Microsoft’s Sharepoint Strategy?
Once a best of both is achieved, then a strategy of creating a connected organization, building a holistic information management experience, and investing in a strong vendor ecosystem will yield a “Strategy for Success”. Jeff used the example of a consumer products company that went with a best of breed strategy and met issues of interoperability and challenges to make their information infrastructure work. He emphasized the importance of holistic solutions that link everything together. What he implied was that all the important systems were Microsoft systems.
I didn’t quite get this transition and its connection to the best of both other than Microsoft says so. However, this looks like a reasonable strategy for customer, but more importantly for Microsoft. It is probably Microsoft’s strategy for success in competing against two major forces and laying them against this playing field. On the Governance side are the traditional enterprise vendors, in particular the ECM vendors. On the other end is open source who originated the empowerment tools of the wiki and blogs. Microsoft can add 1 plus 1 and yield 3 by combining these capabilities and leverage their strengths of enterprise pervasiveness, a broader platform, and a strong ecosystem to beat the competition.
The Connected Organization plays to Microsoft’s strengths of going where Windows is and to connect islands of information. Because of Sharepoint’s price point relative to the major ECM vendors, it has gone piecemeal into many organizations and with Sharepoint 2007, there is a strong emphasis on search and portals as the means to aggregate and federate the organization. Jeff presented a chart that linked different lines of business and connected them to the people in those organizations, which is a major theme of Sharepoint 2007.
It was at this point that I expected to hear what I hoped I would get out of this presentation - a definition of what is Sharepoint 2007. One of my most Googled blogs is What the Heck is Sharepoint 2007, which goes to show that a lot of other people are wondering the same thing. We even see eWeek’s Mary Jo Foley frustrated in finding a definition for Sharepoint and potentially sees it as the next operating system.
What is Sharepoint 2007?
What came up was a slide titled “Holistic Information Management”. To the left was the familiar wheel of six technologies: Collaboration, Portal, Search, Content Management, Business Process, and Business Intelligence. However, this time the circle included the words “Experience Management Platform” in the center. So is Sharepoint Holistic Information Management or is it an Experience Management Platform? Neither of these terms is in common usage in IT shops nor would I say that IT managers are seeking either. This must be frustrating for Microsoft that they have not been able to articulate what Sharepoint is nor can they associate it with a specific market that the industry can rally around. It’s not quite as simple as addressing the operating system, database or CRM markets as they have in the past.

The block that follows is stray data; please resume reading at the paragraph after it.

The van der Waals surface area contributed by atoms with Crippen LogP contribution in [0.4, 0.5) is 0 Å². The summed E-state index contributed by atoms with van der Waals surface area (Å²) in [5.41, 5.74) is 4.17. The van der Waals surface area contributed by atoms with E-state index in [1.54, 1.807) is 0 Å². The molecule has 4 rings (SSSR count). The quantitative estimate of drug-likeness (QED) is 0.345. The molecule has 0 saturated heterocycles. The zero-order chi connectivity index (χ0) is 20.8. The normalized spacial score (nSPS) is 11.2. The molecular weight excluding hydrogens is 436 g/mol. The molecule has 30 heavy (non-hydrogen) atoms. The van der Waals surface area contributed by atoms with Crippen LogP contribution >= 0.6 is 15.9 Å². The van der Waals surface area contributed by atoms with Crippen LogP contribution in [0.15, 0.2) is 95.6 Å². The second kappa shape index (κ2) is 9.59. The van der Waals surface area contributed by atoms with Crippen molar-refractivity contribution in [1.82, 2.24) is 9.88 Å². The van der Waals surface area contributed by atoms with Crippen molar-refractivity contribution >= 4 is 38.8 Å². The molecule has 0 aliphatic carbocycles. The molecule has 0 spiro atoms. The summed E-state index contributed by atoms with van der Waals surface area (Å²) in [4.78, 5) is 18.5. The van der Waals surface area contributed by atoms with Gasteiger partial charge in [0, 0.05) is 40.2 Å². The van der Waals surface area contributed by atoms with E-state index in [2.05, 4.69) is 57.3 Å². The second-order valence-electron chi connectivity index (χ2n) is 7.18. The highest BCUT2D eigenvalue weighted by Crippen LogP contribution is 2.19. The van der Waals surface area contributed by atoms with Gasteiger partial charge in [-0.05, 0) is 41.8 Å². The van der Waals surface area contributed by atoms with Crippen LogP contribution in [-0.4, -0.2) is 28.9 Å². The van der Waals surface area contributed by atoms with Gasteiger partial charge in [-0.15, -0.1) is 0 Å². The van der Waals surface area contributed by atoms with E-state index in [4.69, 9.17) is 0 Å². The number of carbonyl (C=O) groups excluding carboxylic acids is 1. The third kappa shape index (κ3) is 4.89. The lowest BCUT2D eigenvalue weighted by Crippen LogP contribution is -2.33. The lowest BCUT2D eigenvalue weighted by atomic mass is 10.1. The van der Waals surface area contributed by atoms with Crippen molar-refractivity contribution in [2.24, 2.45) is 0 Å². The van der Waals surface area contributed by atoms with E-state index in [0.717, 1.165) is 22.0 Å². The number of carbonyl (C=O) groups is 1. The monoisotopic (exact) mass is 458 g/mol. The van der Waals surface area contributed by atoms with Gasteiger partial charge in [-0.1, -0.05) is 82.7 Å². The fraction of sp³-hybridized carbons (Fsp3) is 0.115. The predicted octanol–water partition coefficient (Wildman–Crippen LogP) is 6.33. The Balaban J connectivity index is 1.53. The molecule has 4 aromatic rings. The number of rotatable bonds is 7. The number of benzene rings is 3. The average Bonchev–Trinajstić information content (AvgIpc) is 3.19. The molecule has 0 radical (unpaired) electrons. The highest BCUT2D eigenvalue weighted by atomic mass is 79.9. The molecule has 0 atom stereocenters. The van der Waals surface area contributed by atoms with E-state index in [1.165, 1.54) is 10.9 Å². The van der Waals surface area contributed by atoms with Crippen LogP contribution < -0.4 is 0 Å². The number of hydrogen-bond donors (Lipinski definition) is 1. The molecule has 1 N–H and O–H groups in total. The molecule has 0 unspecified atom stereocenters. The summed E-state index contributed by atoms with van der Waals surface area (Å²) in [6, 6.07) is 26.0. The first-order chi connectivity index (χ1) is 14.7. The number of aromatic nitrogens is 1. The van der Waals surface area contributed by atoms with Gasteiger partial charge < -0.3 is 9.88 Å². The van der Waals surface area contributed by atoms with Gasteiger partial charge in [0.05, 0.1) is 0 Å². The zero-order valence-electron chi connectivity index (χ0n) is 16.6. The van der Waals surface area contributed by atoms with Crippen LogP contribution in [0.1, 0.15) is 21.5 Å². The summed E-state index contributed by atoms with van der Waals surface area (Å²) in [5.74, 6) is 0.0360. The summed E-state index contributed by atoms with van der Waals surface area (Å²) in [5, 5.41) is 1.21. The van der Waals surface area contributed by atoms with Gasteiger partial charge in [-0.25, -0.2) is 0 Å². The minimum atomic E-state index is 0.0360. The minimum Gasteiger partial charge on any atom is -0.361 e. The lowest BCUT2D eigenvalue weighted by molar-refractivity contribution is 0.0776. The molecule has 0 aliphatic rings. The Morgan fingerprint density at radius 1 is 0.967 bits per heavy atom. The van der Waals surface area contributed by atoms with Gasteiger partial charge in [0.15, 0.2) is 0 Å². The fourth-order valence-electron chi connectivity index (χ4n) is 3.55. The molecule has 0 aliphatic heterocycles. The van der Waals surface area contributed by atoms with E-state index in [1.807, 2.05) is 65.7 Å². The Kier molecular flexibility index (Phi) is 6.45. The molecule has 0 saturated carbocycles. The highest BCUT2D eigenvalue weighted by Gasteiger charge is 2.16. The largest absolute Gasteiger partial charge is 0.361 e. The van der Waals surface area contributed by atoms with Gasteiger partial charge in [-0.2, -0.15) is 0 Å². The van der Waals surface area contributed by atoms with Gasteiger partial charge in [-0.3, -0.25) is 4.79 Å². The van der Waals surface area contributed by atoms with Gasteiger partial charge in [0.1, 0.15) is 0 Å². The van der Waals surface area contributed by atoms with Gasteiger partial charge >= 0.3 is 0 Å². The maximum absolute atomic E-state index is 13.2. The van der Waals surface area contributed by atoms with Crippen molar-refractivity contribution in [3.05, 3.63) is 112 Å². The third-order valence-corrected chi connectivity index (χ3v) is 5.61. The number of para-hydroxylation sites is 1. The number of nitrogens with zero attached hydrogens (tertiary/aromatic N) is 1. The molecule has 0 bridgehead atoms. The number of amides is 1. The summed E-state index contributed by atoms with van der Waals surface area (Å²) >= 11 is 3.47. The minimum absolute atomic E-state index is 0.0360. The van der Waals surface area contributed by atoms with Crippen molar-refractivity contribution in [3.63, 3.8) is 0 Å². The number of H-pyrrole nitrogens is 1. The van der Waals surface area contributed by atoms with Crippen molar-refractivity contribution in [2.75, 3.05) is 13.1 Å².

It’s worth pausing for a moment to reflect on both terms Holistic Information Management and Experience Management Platform. When Jeff spoke about the platform being holistic, he mentioned issues around interoperability and security. By thinking holistically and integrating with other systems, the experience can be seamless for the end user. Perhaps I was too busy trying to take in what was being said in this slide, but I don’t recall anything being said about Experience Management. A quick search of all of Microsoft.com doesn’t produce any results either against search.microsoft.com or Google against link:microsoft.com. Maybe I am reading too much into this, but at the core this could one of two things. It could be management of the user experience where new UIs are presented in the six different technologies. Nah! It could be managing experience as a synonym for knowledge. My assumption has been that Sharepoint is a knowledge worker platform for creating applications incorporating all the technologies that would normally get folded into a portal to support knowledge workers.
Why this is important is it gives us a clue on what Microsoft thinks Sharepoint is, how comprehensive it is, and where it will get targeted. Equally important, it says what Sharepoint is not - you wouldn’t build an ERP system on top of it. (Would you?) This picture of six technologies expands the notion of content applications beyond the vision of the ECM vendors. It is also a platform that provides insights and access to other systems that can affect content. In other words, it is holistic from the users’ perspective in serving up information to knowledge workers. Ironically, nothing is said about the new empowerment technologies here. Sticking to the same picture that is probably about a year old, with new position of wikis and blogs, the thrust of the first half the presentation is lost. However, I would expect to see more of this type of positioning in the near future.